This issue of our Legal Bulletin brings you three original, in-depth articles - one about the Government's plan to dismember this industry's court challenge to Section 2257 on privacy grounds - another questioning the continued wisdom of "Do Not Ship" lists still used by some online merchants - and, finally, a very practical article about checking ID.                          All best Thanksgiving wishes to you and yours - JD
Now We Know Why the 2257 Inspections Stopped:  Court Hearing,  Nov. 26
   UPDATE: During the afternoon of November 26, 2012, XBIZ and AVN reported that Judge Baylson DENIED the government's motion for partial dismissal of the Free Speech Coalition's Section 2257 case in Philadelphia - relating to the Privacy/Fourth Amendment complaints - ruling that it is the law itself that is on trial, not what the Government says about its plans or what it says about its capability to enforce the law. Having so ruled, the Government's sneaky ruse seems to have failed. Now, the only thing standing between the adult community and renewed inspections may be only the Government's own fear that the scheme is, in fact,  unconstitutional - and that its enforcement leaves its Agents open to some possibility of civil liability for the inspections if the courts ultimtely so determine. - JD 

 On November 26, at 9:30 in the morning, two very bright lawyers will square off before United States District Judge Michael M. Baylson in a high rise courthouse in Philadelphia to conduct a hearing about whether the Free Speech Coalition's constitutional objections to Section 2257 inspections, based on the Fourth Amendment's prohibitions against unreasonable searches and seizures, can go forward - or whether those allegations - and this set of arguments about the 2257 scheme's ultimate constitutionality - will be dismissed. Click here to read more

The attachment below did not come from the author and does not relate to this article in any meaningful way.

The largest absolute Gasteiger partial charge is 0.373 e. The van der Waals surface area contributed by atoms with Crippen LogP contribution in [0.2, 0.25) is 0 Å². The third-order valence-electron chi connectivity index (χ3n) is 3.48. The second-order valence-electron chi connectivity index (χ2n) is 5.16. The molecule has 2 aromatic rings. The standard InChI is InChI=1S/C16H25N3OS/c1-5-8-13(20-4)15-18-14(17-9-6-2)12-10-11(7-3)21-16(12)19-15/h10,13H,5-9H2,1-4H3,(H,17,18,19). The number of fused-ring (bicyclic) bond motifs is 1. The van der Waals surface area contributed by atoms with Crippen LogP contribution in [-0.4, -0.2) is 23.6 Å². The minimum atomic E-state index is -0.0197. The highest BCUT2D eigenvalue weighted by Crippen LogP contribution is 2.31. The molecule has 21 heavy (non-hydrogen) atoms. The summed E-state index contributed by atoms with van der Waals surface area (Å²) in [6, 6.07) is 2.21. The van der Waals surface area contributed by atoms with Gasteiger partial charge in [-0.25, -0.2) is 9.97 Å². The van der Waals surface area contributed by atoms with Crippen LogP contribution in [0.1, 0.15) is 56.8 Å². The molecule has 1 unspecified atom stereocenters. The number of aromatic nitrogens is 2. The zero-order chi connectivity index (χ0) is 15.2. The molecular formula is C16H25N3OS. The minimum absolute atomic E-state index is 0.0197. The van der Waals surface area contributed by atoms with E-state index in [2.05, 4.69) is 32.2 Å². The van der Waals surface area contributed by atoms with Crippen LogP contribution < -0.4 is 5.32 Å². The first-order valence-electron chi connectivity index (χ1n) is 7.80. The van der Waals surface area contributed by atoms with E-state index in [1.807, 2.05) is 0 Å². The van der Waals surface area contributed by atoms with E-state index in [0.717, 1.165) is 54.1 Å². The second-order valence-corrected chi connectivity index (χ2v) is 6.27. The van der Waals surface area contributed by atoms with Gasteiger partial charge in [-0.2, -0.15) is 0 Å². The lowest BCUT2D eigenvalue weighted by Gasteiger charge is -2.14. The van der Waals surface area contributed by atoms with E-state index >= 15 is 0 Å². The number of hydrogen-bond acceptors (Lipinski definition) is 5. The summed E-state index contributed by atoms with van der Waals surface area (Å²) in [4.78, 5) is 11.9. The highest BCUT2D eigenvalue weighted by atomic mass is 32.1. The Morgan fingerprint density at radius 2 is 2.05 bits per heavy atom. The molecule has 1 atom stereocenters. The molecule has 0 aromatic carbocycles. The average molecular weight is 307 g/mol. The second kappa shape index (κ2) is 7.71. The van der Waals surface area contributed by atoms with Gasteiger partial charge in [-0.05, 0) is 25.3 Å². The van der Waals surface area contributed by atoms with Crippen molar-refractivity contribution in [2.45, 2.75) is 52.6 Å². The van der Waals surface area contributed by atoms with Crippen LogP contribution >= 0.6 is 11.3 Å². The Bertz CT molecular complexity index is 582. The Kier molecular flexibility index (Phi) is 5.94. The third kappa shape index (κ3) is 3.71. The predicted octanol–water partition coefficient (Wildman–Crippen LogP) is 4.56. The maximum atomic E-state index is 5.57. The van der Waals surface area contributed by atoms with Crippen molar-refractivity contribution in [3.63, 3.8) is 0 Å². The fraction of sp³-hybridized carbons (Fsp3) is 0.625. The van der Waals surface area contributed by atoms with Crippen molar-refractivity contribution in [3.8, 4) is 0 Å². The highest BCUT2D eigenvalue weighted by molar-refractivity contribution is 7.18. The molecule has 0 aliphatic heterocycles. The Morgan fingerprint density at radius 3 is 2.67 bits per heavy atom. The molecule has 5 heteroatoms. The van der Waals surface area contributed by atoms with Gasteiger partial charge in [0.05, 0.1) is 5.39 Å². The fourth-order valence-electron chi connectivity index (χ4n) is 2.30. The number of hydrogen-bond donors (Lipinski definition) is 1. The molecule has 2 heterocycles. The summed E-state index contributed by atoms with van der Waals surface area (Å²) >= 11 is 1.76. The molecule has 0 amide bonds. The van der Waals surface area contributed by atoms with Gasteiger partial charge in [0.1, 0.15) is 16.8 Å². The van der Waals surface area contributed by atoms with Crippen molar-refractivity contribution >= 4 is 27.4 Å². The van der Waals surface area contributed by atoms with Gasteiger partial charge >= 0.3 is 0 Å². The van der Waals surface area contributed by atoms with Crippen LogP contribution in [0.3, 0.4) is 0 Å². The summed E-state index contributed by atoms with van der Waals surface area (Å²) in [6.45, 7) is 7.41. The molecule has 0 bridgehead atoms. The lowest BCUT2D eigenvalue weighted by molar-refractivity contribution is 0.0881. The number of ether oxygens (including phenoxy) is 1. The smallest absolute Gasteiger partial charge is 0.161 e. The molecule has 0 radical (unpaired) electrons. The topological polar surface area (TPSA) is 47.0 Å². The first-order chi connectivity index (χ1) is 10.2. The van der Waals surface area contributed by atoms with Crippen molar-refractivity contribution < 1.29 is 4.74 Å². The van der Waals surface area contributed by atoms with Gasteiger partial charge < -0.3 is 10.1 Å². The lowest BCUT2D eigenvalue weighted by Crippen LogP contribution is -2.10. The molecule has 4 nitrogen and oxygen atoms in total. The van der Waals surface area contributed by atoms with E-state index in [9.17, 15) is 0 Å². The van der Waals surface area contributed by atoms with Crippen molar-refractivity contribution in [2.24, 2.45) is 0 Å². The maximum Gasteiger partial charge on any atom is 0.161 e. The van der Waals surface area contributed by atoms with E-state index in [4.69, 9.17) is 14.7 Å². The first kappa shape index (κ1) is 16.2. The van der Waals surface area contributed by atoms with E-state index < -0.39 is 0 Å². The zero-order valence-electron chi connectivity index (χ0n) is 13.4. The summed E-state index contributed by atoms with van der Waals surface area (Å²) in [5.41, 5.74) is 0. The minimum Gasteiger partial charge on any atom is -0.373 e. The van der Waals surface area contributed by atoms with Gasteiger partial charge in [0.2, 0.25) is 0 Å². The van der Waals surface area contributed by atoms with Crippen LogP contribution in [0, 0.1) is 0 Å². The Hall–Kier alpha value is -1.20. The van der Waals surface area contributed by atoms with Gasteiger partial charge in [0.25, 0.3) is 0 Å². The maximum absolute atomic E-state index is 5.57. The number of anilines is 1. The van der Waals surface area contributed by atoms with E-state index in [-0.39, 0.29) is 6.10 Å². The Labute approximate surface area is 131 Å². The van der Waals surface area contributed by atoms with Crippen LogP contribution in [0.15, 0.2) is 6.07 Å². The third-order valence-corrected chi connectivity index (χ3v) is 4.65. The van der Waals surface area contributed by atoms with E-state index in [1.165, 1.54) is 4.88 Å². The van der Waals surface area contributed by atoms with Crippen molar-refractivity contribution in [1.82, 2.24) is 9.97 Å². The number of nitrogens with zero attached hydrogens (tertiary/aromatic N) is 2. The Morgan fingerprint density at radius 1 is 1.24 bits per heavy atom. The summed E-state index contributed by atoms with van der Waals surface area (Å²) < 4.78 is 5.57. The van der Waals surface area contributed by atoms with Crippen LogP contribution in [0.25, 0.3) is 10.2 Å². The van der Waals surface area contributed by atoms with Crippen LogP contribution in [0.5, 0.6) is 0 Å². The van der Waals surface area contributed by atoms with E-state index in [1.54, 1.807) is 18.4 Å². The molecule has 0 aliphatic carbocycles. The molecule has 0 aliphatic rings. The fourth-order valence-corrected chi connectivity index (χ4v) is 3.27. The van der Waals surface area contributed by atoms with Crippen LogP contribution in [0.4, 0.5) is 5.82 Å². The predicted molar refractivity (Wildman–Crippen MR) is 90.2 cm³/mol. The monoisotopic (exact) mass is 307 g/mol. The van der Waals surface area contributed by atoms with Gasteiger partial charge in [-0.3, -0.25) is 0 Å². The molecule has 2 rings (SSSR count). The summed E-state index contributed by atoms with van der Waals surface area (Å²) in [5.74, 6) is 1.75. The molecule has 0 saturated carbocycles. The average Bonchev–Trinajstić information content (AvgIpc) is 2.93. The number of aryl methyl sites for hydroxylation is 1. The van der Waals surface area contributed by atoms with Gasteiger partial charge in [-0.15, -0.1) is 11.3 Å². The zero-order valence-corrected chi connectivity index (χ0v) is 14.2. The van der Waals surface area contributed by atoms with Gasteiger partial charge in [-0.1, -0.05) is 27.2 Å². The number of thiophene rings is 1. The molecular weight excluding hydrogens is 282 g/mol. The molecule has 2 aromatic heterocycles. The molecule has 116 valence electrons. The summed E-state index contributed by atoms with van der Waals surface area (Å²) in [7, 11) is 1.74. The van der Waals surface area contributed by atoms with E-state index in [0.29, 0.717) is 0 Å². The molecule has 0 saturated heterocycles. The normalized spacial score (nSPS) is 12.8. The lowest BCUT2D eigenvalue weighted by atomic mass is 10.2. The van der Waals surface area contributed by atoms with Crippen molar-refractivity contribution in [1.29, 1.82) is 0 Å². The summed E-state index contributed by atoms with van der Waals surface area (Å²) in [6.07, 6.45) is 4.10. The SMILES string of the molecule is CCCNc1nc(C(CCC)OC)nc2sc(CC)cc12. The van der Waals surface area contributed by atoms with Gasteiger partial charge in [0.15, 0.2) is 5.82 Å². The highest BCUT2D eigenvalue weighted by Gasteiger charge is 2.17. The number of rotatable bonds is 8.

Do "Do-Not-Ship Lists" Do Any Good?

JDiconA (Small).jpg  It's hard to find any online DVD sales that don't employ a "Do Not Ship" list or a protocol that rejects orders in the background to protect the (expensively-purchased) list from prying eyes - which presumably  protects the operation from the risk of obscenity prosecution. Some lawyers create lists, but they've never made much sense to me and I've been telling that to clients for ten years. I think that they are relatively worthless voodoo. The usual reaction from online merchants hearing that is wide-eyed disbelief that I'd give up an opportunity to bill them for something that I really don't think is worth the bother and sometimes I get a sermonette from adult professionals to the effect that (in the words of one executive at a major player) "very talented industry lawyers came up with these list who are paid to protect their clients." But I don’t think that stands up to any kind of examination. I think that Do Not Ship lists remain because some significant major-player distributors want to feel protected even if it isn't true. Click here to read more

 Check ID Like It Matters.  Check ID LIke a Professional.

    UV image  OK, the performer is standing in front of you waiting for all the niceties to be conducted before his or her best and most enthusiastic services are to be rendered. In other articles, I've covered the forms of identification required by federal law, and in "shooting scripts" given to our annually retaining clients, I've covered the step-by-step methodology you should employ to control a shoot with greatest protection to you and your legal interests. The requirements of legibility and recent and recognizable images in the picture identification document are covered in the Regulations at Section 75.2 (a) (1).

    The ID is tendered to you. How should you check it for validity? Click here to read more

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The XXXLAW Bulletin, Volume XII, Issue No. 1 - November 20, 2012

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